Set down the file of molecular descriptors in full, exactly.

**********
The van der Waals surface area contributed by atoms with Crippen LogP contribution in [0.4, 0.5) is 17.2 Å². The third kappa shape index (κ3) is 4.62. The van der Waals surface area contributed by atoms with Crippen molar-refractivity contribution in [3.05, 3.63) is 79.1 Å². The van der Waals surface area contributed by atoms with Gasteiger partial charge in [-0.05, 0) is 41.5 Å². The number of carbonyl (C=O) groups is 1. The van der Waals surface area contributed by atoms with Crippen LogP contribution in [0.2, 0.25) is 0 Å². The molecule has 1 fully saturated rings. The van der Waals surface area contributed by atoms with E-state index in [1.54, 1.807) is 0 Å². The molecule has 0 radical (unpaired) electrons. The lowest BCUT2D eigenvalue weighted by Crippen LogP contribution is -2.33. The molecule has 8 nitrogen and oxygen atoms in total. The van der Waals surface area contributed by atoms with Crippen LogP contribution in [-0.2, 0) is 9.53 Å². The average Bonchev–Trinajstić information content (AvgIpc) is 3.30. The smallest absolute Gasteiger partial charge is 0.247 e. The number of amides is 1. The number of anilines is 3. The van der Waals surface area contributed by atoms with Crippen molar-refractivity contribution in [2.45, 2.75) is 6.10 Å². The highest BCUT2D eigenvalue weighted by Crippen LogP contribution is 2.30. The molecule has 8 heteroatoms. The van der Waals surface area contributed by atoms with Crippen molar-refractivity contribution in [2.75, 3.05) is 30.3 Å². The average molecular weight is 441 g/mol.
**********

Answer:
The van der Waals surface area contributed by atoms with Crippen LogP contribution in [0.4, 0.5) is 17.2 Å². The third kappa shape index (κ3) is 4.62. The van der Waals surface area contributed by atoms with Crippen molar-refractivity contribution in [3.05, 3.63) is 79.1 Å². The van der Waals surface area contributed by atoms with Gasteiger partial charge in [-0.05, 0) is 41.5 Å². The number of carbonyl (C=O) groups is 1. The van der Waals surface area contributed by atoms with Crippen LogP contribution in [0.2, 0.25) is 0 Å². The molecule has 1 fully saturated rings. The van der Waals surface area contributed by atoms with E-state index in [1.54, 1.807) is 0 Å². The molecule has 0 radical (unpaired) electrons. The lowest BCUT2D eigenvalue weighted by Crippen LogP contribution is -2.33. The molecule has 8 nitrogen and oxygen atoms in total. The van der Waals surface area contributed by atoms with Crippen LogP contribution in [-0.2, 0) is 9.53 Å². The average Bonchev–Trinajstić information content (AvgIpc) is 3.30. The smallest absolute Gasteiger partial charge is 0.247 e. The number of amides is 1. The number of anilines is 3. The van der Waals surface area contributed by atoms with Crippen molar-refractivity contribution in [2.45, 2.75) is 6.10 Å². The highest BCUT2D eigenvalue weighted by Crippen LogP contribution is 2.30. The molecule has 8 heteroatoms. The van der Waals surface area contributed by atoms with Crippen molar-refractivity contribution in [2.75, 3.05) is 30.3 Å². The average molecular weight is 441 g/mol.